Siliques are Red1 from Arabidopsis acts as a bidirectional amino acid transporter that is crucial for the amino acid homeostasis of siliques.
ABSTRACT Many membrane proteins are involved in the transport of nutrients in plants. While the import of amino acids into plant cells is, in principle, well understood, their export has been insufficiently described. Here, we present the identification and characterization of the membrane protein Siliques Are Red1 (SIAR1) from Arabidopsis (Arabidopsis thaliana) that is able to translocate amino acids bidirectionally into as well as out of the cell. Analyses in yeast and oocytes suggest a SIAR1-mediated export of amino acids. In Arabidopsis, SIAR1 localizes to the plasma membrane and is expressed in the vascular tissue, in the pericycle, in stamen, and in the chalazal seed coat of ovules and developing seeds. Mutant alleles of SIAR1 accumulate anthocyanins as a symptom of reduced amino acid content in the early stages of silique development. Our data demonstrate that the SIAR1-mediated export of amino acids plays an important role in organic nitrogen allocation and particularly in amino acid homeostasis in developing siliques.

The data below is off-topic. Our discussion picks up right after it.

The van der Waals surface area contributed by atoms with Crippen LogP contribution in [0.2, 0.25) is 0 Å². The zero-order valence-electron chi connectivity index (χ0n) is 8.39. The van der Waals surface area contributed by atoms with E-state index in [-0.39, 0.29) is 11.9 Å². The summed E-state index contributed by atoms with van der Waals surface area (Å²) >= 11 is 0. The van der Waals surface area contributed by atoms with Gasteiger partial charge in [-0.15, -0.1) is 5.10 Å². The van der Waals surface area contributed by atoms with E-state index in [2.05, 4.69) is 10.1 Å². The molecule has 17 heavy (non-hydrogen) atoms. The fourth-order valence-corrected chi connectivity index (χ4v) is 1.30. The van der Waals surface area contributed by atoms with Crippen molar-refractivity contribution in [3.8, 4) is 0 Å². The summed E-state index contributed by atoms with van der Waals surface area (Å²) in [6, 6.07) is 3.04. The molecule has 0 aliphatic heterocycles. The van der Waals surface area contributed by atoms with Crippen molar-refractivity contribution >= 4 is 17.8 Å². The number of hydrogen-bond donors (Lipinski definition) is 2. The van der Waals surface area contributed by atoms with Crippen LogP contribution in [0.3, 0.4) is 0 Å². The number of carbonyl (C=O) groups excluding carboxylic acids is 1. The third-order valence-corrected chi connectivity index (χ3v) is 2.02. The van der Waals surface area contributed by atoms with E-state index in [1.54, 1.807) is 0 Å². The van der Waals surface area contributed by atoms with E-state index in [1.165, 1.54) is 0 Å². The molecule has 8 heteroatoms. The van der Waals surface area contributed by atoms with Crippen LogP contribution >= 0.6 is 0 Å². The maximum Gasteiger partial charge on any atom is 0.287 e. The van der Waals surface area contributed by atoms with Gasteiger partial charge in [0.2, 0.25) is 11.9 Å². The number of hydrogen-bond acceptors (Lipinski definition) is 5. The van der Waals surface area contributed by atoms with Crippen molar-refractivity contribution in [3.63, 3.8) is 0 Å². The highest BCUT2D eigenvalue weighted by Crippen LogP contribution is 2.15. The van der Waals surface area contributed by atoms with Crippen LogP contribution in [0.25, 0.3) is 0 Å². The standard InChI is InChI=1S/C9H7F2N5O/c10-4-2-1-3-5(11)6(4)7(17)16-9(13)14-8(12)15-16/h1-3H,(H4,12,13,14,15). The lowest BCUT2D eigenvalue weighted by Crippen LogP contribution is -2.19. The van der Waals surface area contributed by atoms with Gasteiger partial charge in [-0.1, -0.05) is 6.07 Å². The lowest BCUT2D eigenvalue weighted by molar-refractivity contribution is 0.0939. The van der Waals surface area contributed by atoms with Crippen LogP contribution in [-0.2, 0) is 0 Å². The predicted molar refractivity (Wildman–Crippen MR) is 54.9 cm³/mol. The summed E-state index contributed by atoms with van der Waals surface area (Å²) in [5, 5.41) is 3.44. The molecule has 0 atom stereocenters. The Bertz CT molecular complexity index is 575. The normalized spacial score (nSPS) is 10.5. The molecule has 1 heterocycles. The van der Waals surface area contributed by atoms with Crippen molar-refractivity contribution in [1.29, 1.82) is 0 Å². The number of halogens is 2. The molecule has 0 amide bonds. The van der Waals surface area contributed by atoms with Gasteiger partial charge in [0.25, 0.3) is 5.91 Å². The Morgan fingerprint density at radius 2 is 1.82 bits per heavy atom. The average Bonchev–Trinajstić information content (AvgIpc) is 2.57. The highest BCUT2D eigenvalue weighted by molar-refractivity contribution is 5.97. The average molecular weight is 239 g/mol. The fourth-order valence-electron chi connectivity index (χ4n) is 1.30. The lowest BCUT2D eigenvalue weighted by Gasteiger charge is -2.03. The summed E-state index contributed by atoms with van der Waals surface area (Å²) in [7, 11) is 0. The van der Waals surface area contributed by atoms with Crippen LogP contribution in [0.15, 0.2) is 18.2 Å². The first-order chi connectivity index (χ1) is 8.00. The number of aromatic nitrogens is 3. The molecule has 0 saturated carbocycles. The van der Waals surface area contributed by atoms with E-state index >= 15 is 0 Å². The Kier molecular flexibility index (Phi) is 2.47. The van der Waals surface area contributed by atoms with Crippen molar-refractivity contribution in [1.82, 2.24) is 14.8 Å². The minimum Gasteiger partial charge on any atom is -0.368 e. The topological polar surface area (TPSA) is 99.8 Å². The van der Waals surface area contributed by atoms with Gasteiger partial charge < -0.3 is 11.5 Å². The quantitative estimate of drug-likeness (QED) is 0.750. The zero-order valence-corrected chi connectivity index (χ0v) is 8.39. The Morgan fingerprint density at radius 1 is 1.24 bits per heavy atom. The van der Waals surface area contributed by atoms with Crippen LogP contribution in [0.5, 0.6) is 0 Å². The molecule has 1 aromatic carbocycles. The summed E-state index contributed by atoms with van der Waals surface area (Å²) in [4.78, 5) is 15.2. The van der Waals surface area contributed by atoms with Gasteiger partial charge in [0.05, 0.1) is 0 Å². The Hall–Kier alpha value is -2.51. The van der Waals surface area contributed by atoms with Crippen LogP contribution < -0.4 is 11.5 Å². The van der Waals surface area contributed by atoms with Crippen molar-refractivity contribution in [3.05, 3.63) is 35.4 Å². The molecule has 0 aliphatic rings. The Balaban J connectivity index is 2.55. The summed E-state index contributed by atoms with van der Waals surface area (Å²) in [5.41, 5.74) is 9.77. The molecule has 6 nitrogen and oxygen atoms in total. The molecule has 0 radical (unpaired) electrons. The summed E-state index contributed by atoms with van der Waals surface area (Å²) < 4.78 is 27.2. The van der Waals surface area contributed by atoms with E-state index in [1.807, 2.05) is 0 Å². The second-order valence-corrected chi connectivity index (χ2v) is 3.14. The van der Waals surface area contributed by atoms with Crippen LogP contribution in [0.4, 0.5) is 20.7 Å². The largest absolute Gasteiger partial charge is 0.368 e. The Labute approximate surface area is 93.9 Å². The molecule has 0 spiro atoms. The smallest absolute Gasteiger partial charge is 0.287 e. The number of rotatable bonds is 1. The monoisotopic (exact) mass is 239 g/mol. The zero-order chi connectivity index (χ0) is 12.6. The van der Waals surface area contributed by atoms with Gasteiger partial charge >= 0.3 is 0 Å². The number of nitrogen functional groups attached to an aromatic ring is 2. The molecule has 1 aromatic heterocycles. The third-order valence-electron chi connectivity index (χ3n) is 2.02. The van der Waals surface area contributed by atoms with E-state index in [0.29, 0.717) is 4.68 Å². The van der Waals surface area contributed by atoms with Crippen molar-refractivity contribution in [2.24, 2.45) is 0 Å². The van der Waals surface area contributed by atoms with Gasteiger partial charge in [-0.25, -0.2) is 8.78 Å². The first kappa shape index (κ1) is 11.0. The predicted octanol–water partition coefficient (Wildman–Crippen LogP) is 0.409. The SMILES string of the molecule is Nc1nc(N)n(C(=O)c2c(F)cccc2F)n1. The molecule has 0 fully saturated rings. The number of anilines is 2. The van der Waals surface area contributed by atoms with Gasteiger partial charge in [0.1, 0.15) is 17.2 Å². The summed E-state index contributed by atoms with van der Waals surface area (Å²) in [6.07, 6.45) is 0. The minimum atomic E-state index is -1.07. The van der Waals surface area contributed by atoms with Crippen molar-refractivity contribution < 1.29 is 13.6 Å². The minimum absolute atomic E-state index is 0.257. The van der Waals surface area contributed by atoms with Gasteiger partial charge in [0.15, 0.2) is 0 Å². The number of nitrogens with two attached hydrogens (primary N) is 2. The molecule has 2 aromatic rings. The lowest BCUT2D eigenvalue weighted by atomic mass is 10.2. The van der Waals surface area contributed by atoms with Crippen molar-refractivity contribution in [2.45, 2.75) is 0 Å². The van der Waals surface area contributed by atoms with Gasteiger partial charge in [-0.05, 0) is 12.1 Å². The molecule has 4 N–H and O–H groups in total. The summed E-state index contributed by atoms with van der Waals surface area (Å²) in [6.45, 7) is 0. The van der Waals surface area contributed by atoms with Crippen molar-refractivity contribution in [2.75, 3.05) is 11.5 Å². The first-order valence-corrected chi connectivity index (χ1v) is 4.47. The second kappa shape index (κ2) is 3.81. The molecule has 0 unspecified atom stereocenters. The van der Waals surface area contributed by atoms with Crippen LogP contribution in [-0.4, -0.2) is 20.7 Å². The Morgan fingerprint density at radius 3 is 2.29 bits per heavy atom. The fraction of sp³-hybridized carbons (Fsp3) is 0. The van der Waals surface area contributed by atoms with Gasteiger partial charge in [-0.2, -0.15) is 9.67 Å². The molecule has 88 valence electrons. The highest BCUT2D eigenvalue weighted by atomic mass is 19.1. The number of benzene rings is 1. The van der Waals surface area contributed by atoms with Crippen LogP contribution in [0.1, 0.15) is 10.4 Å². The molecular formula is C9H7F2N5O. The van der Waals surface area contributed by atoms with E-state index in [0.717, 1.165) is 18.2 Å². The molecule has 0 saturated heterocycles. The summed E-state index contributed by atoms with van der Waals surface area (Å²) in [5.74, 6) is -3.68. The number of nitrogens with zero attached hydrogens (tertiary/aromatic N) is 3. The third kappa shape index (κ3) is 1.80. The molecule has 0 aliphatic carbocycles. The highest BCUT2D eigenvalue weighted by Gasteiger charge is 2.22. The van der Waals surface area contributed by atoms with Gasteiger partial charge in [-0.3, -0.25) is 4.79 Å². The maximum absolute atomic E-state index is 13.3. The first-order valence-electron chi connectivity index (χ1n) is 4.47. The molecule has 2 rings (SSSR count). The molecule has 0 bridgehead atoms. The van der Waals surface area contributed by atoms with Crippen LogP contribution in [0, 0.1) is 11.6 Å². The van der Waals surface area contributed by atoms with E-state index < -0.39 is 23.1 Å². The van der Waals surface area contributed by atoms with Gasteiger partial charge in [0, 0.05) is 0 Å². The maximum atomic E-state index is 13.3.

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ABSTRACT: Regulatory regions of plant genes tend to be more compact than those of animal genes, but the complement of transcription factors encoded in plant genomes is as large or larger than that found in those of animals. Plants therefore provide an opportunity to study how transcriptional programs control multicellular development. We analyzed global gene expression during development of the reference plant Arabidopsis thaliana in samples covering many stages, from embryogenesis to senescence, and diverse organs. Here, we provide a first analysis of this data set, which is part of the AtGenExpress expression atlas. We observed that the expression levels of transcription factor genes and signal transduction components are similar to those of metabolic genes. Examining the expression patterns of large gene families, we found that they are often more similar than would be expected by chance, indicating that many gene families have been co-opted for specific developmental processes.Nature Genetics 06/2005; 37(5):501-6. · 35.53 Impact Factor